A judge has approved Â the QSA water deal between the farmers of the Imperial Valley and the cities of San Diego County — hailed as the largest sale of water from farms to cities in the nation.
Sacramento Superior Court Judge Lloyd Connelly on Wednesday affirmed his tentative ruling from June, which upheld the 2003 deal between the Imperial Irrigation District and the San Diego County Water Authority.
The deal has never stopped being controversial here in the Imperial Valley and has been attacked in court by the county Board of Supervisors, environmentalists and local farmers.
But Connelly rejected all arguments against the deal, including that it could damage the Salton Sea, which depends on agricultural runoff from the Imperial Valley.
Although the judge’s ruling could be appealed, San Diego County water officials hailed it as a protection for their county’s $188-billion-a-year economy.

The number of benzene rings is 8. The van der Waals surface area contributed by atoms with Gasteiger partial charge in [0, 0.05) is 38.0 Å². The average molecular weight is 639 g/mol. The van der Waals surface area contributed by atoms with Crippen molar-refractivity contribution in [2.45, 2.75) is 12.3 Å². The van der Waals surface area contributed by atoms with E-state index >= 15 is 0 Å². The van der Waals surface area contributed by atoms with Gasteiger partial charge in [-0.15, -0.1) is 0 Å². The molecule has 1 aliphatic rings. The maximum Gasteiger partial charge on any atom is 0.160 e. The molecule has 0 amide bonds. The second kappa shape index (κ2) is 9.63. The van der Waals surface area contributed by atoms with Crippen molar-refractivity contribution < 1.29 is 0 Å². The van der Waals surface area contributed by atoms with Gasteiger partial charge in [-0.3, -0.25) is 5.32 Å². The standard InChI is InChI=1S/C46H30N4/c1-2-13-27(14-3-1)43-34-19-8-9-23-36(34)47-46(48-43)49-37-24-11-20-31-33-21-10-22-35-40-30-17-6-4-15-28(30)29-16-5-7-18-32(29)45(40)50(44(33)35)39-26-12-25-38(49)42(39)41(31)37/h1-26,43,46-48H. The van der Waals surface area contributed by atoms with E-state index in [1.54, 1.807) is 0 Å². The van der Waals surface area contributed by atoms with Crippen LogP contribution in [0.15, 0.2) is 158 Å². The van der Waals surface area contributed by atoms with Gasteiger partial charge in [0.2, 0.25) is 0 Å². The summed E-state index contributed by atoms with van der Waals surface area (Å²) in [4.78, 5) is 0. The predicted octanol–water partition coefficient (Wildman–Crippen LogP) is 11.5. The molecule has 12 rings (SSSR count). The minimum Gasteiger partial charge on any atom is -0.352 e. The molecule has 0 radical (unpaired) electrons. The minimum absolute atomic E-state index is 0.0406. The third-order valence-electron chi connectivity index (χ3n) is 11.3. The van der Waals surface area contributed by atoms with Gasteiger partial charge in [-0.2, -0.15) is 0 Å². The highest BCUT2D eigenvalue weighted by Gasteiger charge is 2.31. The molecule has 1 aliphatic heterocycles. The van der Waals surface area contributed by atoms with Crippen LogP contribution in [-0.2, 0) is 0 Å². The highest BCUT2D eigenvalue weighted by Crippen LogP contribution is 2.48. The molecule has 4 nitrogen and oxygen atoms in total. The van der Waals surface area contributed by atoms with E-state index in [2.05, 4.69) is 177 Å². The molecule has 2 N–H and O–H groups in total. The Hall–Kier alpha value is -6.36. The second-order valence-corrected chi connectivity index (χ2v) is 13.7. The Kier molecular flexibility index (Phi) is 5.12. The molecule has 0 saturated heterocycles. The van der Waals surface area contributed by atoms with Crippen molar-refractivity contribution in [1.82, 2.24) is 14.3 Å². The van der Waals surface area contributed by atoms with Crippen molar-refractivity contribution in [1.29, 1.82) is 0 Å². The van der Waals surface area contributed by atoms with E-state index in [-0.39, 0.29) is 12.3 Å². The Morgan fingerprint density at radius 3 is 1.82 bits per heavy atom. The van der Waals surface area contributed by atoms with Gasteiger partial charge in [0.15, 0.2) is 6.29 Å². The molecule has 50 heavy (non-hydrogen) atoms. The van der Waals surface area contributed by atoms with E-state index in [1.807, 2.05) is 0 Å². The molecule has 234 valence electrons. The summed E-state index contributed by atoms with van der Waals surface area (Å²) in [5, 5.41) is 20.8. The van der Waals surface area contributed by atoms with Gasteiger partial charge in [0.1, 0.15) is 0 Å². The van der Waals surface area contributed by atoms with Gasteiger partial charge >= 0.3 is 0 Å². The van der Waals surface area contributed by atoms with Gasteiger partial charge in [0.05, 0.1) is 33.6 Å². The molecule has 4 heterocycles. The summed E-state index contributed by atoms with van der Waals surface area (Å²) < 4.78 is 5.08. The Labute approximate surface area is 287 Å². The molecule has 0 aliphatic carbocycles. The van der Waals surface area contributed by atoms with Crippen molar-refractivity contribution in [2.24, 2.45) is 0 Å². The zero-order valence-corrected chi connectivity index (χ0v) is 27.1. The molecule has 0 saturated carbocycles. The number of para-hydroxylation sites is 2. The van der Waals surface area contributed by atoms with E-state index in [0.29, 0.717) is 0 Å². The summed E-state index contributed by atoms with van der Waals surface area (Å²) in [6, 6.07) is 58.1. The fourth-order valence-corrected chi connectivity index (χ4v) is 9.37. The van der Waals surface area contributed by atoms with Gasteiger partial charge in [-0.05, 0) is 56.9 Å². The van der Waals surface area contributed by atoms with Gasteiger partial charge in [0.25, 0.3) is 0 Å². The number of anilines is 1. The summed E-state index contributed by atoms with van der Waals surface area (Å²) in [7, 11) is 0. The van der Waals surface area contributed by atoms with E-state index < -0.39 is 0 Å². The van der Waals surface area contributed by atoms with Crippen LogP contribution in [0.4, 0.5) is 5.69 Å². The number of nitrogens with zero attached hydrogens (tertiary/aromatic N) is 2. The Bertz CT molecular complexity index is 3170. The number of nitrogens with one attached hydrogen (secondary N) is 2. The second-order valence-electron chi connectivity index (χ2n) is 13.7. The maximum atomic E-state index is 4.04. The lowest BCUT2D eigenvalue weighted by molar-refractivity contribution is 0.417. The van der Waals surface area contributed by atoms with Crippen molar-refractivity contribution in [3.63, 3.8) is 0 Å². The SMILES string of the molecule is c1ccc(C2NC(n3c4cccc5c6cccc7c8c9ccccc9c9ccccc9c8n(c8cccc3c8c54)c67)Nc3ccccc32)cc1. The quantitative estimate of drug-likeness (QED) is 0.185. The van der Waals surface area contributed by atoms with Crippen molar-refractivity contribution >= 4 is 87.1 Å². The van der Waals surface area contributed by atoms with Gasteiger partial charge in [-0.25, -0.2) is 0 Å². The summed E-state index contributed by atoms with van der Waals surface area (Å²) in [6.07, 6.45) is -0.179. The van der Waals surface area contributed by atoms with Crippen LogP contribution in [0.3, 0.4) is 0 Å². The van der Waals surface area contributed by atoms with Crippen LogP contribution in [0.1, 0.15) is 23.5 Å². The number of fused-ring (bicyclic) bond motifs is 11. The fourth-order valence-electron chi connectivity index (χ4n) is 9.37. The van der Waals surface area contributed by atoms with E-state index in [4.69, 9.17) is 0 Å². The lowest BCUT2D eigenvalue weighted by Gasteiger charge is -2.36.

San Diego County is blessed with mild weather and a gorgeous landscape but is virtually devoid of groundwater. It is a desert next to the ocean.
For half a century county officials have hunted for a way to get an â€œindependentâ€ supply of water and decrease the countyâ€™s dependence on the Los Angeles-based Metropolitan Water District of Southern California.
Imperial County enjoys the largest allocation of any agency in the seven states that depend on the Colorado River. This has been an historic right by being the first of many to utilize the Colorado and building their own canal system, even before the U.S. Government came in and built the All-American Canal. Farmers were braving the valleyâ€™s boiling summer temperatures a century ago to pull water from the river, long before California coastal cities saw the river as a source of water.
The sale of water has continued during the years of legal wrangling. This year, the sale will involve 180,000 acre-feet of water a year, enough for 360,000 families. by 2021, the sale will reach 280,000 acre-feet.